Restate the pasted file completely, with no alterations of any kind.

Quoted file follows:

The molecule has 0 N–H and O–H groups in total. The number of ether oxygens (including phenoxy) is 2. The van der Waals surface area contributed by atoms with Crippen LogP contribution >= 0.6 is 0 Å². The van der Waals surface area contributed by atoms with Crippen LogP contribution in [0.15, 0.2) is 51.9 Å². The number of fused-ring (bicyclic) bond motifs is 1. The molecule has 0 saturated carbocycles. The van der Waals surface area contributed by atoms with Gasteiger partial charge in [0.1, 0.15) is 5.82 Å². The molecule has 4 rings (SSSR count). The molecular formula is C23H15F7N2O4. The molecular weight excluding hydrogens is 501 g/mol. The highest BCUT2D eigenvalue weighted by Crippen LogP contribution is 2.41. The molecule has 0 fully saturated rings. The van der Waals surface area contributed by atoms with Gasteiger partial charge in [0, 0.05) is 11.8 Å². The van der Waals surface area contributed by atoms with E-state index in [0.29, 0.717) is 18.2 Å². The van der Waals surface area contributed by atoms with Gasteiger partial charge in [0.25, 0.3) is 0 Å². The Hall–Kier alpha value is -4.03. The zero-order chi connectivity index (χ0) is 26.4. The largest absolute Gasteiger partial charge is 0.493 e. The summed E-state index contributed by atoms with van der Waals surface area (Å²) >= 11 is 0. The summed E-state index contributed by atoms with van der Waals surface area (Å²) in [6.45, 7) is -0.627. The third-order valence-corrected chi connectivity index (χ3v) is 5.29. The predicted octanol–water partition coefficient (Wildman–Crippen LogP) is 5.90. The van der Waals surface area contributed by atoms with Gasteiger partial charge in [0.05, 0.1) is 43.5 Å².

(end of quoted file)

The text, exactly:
The molecule has 0 N–H and O–H groups in total. The number of ether oxygens (including phenoxy) is 2. The van der Waals surface area contributed by atoms with Crippen LogP contribution >= 0.6 is 0 Å². The van der Waals surface area contributed by atoms with Crippen LogP contribution in [0.15, 0.2) is 51.9 Å². The number of fused-ring (bicyclic) bond motifs is 1. The molecule has 0 saturated carbocycles. The van der Waals surface area contributed by atoms with Gasteiger partial charge in [0.1, 0.15) is 5.82 Å². The molecule has 4 rings (SSSR count). The molecular formula is C23H15F7N2O4. The molecular weight excluding hydrogens is 501 g/mol. The highest BCUT2D eigenvalue weighted by Crippen LogP contribution is 2.41. The molecule has 0 fully saturated rings. The van der Waals surface area contributed by atoms with Gasteiger partial charge in [0, 0.05) is 11.8 Å². The van der Waals surface area contributed by atoms with E-state index in [0.29, 0.717) is 18.2 Å². The van der Waals surface area contributed by atoms with Gasteiger partial charge in [0.25, 0.3) is 0 Å². The Hall–Kier alpha value is -4.03. The zero-order chi connectivity index (χ0) is 26.4. The largest absolute Gasteiger partial charge is 0.493 e. The summed E-state index contributed by atoms with van der Waals surface area (Å²) >= 11 is 0. The summed E-state index contributed by atoms with van der Waals surface area (Å²) in [6.45, 7) is -0.627. The third-order valence-corrected chi connectivity index (χ3v) is 5.29. The predicted octanol–water partition coefficient (Wildman–Crippen LogP) is 5.90. The van der Waals surface area contributed by atoms with Gasteiger partial charge in [0.05, 0.1) is 43.5 Å².